This bull market isn’t finished yet, but stocks could lose up to 10% from here

Strategist Hayes Martin: ‘Be prepared for a more severe intermediate pullback’

Stock-market strategist Hayes Martin has good and bad news for stock market bulls.

First the bad: The decline that began in late July/early August will eventually take between 8% and 13% off the market averages, Martin says. (The S&P 500 is underwater in August already.) The good news, he adds, is that the coming decline will not spell the end of the bull market and the start of a new bear market.

Martin, president of the advisory firm Market Extremes, is one of the few market experts to whom I often turn to for insight. When an email from him arrives in my inbox, I pay attention. (For the record, his advisory service does not contract with my auditing firm to calculate his service’s performance.)

One such email from Martin arrived late in the day on Aug. 1. In contrast to prior emails in which he said the market’s advance was on solid ground, in this one he reported that the market’s “internals” were “deteriorating.” He concluded: “Although I do not expect a major decline to result from this, we should be prepared for a more severe intermediate pullback. A defensive posture is warranted under such conditions.”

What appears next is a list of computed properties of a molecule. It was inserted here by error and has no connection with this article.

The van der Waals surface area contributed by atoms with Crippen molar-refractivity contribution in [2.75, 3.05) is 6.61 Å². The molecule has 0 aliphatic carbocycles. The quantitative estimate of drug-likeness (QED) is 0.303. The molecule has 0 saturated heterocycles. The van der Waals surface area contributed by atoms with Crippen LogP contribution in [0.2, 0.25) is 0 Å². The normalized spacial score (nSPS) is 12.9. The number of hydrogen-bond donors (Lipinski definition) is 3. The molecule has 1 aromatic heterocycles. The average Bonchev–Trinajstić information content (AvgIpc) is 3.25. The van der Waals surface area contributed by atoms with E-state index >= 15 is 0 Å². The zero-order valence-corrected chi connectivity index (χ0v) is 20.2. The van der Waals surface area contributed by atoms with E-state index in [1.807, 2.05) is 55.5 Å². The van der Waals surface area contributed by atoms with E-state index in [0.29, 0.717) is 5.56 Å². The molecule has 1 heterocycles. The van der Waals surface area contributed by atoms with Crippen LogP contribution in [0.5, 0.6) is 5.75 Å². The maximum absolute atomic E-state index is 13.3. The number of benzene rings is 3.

From Martin’s Aug. 1 email through Aug. 15, the S&P 500 SPX slipped 3% while the Nasdaq Composite COMP is down 4.6%.

In a follow-up email, Martin said that, based on his work, this correction has further to go, in the 8% to 13% range. Yet because his analysis shows that the market’s internals have only modestly deteriorated, in contrast to the severe deterioration seen at bull-market tops, he adds that “I expect the advance to resume” once this correction runs its course.

As we consider Martin’s analysis, it’s worth remembering his prior comments over the past year and a half. In late May/early June of 2022, for example, in the midst of the bear market that began the January before, he predicted that the market would stage a countertrend rally in which the technology sector would rise 15% to 25%. The Nasdaq Composite over the subsequent three months rose 16.5%.

After that rally ended, the bear market resumed in earnest and by early October 2022 the Nasdaq had more than erased that 16.5% gain. At that point, Martin forecasted a strong “reflex bounce,” though not a new bull market, in which the market averages would rise 10%-15% and “the technology-dominated indexes may well show gains in the 15-20% range.” The market’s low was on October 12. Though Martin in early October did not envision a new bull market, and only later turned more bullish, he deserves credit for forecasting a strong rally.

The bottom line? To the extent you give credence to Martins’ analysis, you may want to shift your stock portfolios into a more defensive posture.

Mark Hulbert is a regular contributor to MarketWatch. His Hulbert Ratings tracks investment newsletters that pay a flat fee to be audited. He can be reached at [email protected]